Are there limits on home insurance coverage for jewelry?
May 4, 2019. Many homeowners assume that if an item goes missing from their home it will be covered by their home insurance policy in full. This is often not the case, especially with expensive items. Home insurance policies have limits on what they cover when it comes to valuables like jewelry, art, cash, sports equipment, musical instruments, electronics, and collectibles. Looking into the fine print on your house insurance policy will help you understand what’s covered and if additional coverage for your valuables makes sense for you.
Special limits on home insurance policies
Check your home insurance policy for special limits. A special limit indicates the amount you will be reimbursed on high-value items. For example, if you have $8,000 worth of jewelry stolen and your special limit for jewelry is $2,500, you will be reimbursed that amount when you make a claim, not the $8,000 that the jewelry is worth.
Jewelry and special limits
The special limit on jewelry is usually low, typically around $5,000 for all of the jewelry in a home. Jewelry is a common target for thieves and collections of jewelry can easily be worth more than $5,000. It’s a good idea to have your jewelry appraised and find out what special limit coverage you have in your home insurance policy.
In what circumstances will your home insurance cover your jewelry?
Your jewelry will be covered up to the special limit in the circumstances (or “listed perils”) outlined in your policy, such as theft or fire. If you lose it in a circumstance not listed in your policy, it will not be covered. For example, if you lose your wedding ring in a fire, it would likely be covered up to a certain amount, but not if its accidentally displaced or lost – like going down a drain. Many homeowners don’t realize that their personal property is also covered in their car or when they travel, but only up to the special limit.
Replacement cost vs actual cash value
You should also check your insurance policy to see if you will be compensated for the actual cash value or replacement cost of a stolen item should you make a claim.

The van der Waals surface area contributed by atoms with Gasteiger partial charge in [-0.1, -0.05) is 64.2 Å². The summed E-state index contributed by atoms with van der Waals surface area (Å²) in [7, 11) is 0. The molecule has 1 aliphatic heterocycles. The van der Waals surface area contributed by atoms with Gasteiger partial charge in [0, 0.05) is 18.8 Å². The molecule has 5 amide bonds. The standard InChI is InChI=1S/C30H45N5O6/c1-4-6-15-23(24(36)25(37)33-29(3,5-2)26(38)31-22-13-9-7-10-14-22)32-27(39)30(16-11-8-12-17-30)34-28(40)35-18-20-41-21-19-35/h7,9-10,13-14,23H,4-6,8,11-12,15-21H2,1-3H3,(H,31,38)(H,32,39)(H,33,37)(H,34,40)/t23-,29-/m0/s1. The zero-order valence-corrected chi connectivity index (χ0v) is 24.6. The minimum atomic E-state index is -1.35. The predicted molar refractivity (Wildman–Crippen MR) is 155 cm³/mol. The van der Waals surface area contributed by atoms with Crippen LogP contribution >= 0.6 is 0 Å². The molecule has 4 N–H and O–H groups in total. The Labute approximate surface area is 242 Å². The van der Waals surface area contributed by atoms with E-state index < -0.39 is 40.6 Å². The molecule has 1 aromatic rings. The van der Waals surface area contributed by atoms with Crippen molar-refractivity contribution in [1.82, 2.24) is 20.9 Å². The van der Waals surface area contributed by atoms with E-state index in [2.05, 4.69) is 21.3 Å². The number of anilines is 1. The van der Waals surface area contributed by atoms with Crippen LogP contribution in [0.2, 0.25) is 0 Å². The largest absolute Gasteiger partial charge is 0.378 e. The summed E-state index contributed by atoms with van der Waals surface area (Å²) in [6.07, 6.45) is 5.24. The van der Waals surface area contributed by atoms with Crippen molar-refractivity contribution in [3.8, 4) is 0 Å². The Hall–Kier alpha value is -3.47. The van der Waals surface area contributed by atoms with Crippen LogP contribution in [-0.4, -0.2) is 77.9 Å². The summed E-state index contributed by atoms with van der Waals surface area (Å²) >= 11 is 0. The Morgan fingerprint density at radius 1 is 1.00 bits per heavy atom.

Actual cash value is what the item is worth now, while replacement cost is what it would cost to replace the item. For example, an item may have cost $500 when you bought it, but is currently only worth $250, which would be its actual cash value. If that item is stolen, some policies will compensate the owner for its actual cash value of $250 and others will pay out the replacement cost of $500 (or what it would currently cost to replace the item). Most homeowners prefer policies that will compensate them with the replacement cost of an item, not the actual cash value.
Most things depreciate over time, but that’s not always the case with jewelry, although wear and tear can affect its value. In any case, many homeowners feel safer knowing the full replacement cost of their valuables will be covered if they need to make a claim.
If your special limit on jewelry is too low, you can schedule your personal property
Scheduled personal property is a high-value item that has been added to a home insurance policy separately from the personal property that is broadly covered by the policy. There is usually no deductible and your valuable is covered regardless of the circumstances of its loss. Most insurers offer the option of scheduling high-value items on a personal articles floater and increase your premium depending on how much the item is worth. There usually isn’t a deductible but a claim can still affect your home insurance history.
How much does it cost to insure your jewelry?
Depending on your insurer, it should cost about 1.5 to 2% per year of what the jewelry is appraised at. Diamond jewelry can increase in value and your insurer may ask you to have it appraised every 5 years.
In what circumstances is your jewelry covered when you schedule it?
When you schedule your jewelry, it will be covered if it gets lost, stolen, or damaged in almost any circumstance.
Tips for insuring your jewelry
- Keep your receipt when you buy jewelry
- Have your jewelry appraised so you know its value
- Take a picture of it and store it, along with the receipt and appraisal, somewhere safe, like a safety deposit box and/or in the cloud
- Take only what you’ll wear when you travel and never put jewelry (or other valuables) in your checked luggage when traveling
- When you’re not using your jewelry, store it in a safe place to help avoid needing to make a claim and trying to replace sentimental pieces